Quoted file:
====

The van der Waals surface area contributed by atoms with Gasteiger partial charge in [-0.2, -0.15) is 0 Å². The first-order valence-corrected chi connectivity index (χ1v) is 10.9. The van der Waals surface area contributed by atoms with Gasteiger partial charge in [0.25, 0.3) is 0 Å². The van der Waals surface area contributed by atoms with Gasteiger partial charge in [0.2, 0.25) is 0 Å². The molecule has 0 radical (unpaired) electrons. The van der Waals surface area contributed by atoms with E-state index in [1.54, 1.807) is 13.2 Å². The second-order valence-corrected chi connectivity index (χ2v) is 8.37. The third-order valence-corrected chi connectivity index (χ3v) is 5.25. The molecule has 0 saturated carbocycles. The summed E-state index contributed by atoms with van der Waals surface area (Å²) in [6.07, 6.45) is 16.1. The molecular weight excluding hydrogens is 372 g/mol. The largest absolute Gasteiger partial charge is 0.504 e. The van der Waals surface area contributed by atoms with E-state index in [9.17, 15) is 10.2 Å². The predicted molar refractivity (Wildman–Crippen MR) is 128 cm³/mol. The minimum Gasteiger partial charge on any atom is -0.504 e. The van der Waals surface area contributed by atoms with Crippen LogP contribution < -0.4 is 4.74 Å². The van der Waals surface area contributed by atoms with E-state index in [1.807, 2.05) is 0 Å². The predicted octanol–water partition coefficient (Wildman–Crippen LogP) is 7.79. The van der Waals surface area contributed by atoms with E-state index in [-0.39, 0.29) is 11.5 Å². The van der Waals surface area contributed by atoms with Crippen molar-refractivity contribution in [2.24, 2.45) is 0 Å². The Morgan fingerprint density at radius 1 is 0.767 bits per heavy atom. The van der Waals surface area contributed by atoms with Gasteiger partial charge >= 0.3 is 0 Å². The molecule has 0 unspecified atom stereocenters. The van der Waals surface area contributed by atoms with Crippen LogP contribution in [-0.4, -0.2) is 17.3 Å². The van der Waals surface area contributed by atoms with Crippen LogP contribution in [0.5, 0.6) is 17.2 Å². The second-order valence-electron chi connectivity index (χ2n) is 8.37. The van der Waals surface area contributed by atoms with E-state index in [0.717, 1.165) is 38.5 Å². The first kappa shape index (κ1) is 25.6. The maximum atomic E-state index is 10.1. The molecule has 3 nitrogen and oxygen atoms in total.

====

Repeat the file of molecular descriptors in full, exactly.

The van der Waals surface area contributed by atoms with Gasteiger partial charge in [-0.2, -0.15) is 0 Å². The first-order valence-corrected chi connectivity index (χ1v) is 10.9. The van der Waals surface area contributed by atoms with Gasteiger partial charge in [0.25, 0.3) is 0 Å². The van der Waals surface area contributed by atoms with Gasteiger partial charge in [0.2, 0.25) is 0 Å². The molecule has 0 radical (unpaired) electrons. The van der Waals surface area contributed by atoms with E-state index in [1.54, 1.807) is 13.2 Å². The second-order valence-corrected chi connectivity index (χ2v) is 8.37. The third-order valence-corrected chi connectivity index (χ3v) is 5.25. The molecule has 0 saturated carbocycles. The summed E-state index contributed by atoms with van der Waals surface area (Å²) in [6.07, 6.45) is 16.1. The molecular weight excluding hydrogens is 372 g/mol. The largest absolute Gasteiger partial charge is 0.504 e. The van der Waals surface area contributed by atoms with E-state index in [9.17, 15) is 10.2 Å². The predicted molar refractivity (Wildman–Crippen MR) is 128 cm³/mol. The minimum Gasteiger partial charge on any atom is -0.504 e. The van der Waals surface area contributed by atoms with Crippen LogP contribution < -0.4 is 4.74 Å². The van der Waals surface area contributed by atoms with E-state index in [1.807, 2.05) is 0 Å². The predicted octanol–water partition coefficient (Wildman–Crippen LogP) is 7.79. The van der Waals surface area contributed by atoms with E-state index in [-0.39, 0.29) is 11.5 Å². The van der Waals surface area contributed by atoms with Crippen molar-refractivity contribution in [2.24, 2.45) is 0 Å². The Morgan fingerprint density at radius 1 is 0.767 bits per heavy atom. The van der Waals surface area contributed by atoms with Gasteiger partial charge >= 0.3 is 0 Å². The molecule has 0 unspecified atom stereocenters. The van der Waals surface area contributed by atoms with Crippen LogP contribution in [-0.4, -0.2) is 17.3 Å². The van der Waals surface area contributed by atoms with Crippen LogP contribution in [0.5, 0.6) is 17.2 Å². The second-order valence-electron chi connectivity index (χ2n) is 8.37. The van der Waals surface area contributed by atoms with E-state index in [0.717, 1.165) is 38.5 Å². The first kappa shape index (κ1) is 25.6. The maximum atomic E-state index is 10.1. The molecule has 3 nitrogen and oxygen atoms in total.